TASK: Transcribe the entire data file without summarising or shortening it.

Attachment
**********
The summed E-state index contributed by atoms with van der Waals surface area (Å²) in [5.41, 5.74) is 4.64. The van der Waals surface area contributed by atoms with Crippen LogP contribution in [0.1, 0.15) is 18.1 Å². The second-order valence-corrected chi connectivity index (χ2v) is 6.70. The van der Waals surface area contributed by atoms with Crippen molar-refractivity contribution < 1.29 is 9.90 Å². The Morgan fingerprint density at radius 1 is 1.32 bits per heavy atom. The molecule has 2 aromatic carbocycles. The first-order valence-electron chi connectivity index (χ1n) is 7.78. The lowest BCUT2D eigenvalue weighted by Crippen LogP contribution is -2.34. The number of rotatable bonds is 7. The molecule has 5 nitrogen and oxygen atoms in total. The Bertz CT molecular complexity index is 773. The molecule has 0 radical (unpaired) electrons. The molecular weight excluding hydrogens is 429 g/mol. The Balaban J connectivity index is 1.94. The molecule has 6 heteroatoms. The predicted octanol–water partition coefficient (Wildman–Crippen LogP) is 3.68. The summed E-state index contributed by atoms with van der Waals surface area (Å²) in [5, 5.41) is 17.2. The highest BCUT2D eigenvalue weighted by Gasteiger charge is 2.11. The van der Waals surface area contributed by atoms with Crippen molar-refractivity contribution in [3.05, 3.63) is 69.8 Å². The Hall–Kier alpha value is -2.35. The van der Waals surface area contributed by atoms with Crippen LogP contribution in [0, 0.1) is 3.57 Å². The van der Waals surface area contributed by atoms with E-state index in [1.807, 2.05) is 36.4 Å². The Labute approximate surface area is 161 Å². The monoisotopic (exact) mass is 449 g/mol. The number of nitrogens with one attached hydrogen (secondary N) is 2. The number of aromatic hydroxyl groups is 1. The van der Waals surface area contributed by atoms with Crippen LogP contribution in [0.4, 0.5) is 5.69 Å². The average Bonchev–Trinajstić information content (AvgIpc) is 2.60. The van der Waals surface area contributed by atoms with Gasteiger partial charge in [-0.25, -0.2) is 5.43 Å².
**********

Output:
The summed E-state index contributed by atoms with van der Waals surface area (Å²) in [5.41, 5.74) is 4.64. The van der Waals surface area contributed by atoms with Crippen LogP contribution in [0.1, 0.15) is 18.1 Å². The second-order valence-corrected chi connectivity index (χ2v) is 6.70. The van der Waals surface area contributed by atoms with Crippen molar-refractivity contribution < 1.29 is 9.90 Å². The Morgan fingerprint density at radius 1 is 1.32 bits per heavy atom. The molecule has 2 aromatic carbocycles. The first-order valence-electron chi connectivity index (χ1n) is 7.78. The lowest BCUT2D eigenvalue weighted by Crippen LogP contribution is -2.34. The number of rotatable bonds is 7. The molecule has 5 nitrogen and oxygen atoms in total. The Bertz CT molecular complexity index is 773. The molecule has 0 radical (unpaired) electrons. The molecular weight excluding hydrogens is 429 g/mol. The Balaban J connectivity index is 1.94. The molecule has 6 heteroatoms. The predicted octanol–water partition coefficient (Wildman–Crippen LogP) is 3.68. The summed E-state index contributed by atoms with van der Waals surface area (Å²) in [5, 5.41) is 17.2. The highest BCUT2D eigenvalue weighted by Gasteiger charge is 2.11. The van der Waals surface area contributed by atoms with Crippen molar-refractivity contribution in [3.05, 3.63) is 69.8 Å². The Hall–Kier alpha value is -2.35. The van der Waals surface area contributed by atoms with Crippen LogP contribution in [0, 0.1) is 3.57 Å². The van der Waals surface area contributed by atoms with E-state index in [1.807, 2.05) is 36.4 Å². The Labute approximate surface area is 161 Å². The monoisotopic (exact) mass is 449 g/mol. The number of nitrogens with one attached hydrogen (secondary N) is 2. The number of aromatic hydroxyl groups is 1. The van der Waals surface area contributed by atoms with Crippen LogP contribution in [0.4, 0.5) is 5.69 Å². The average Bonchev–Trinajstić information content (AvgIpc) is 2.60. The van der Waals surface area contributed by atoms with Gasteiger partial charge in [-0.25, -0.2) is 5.43 Å².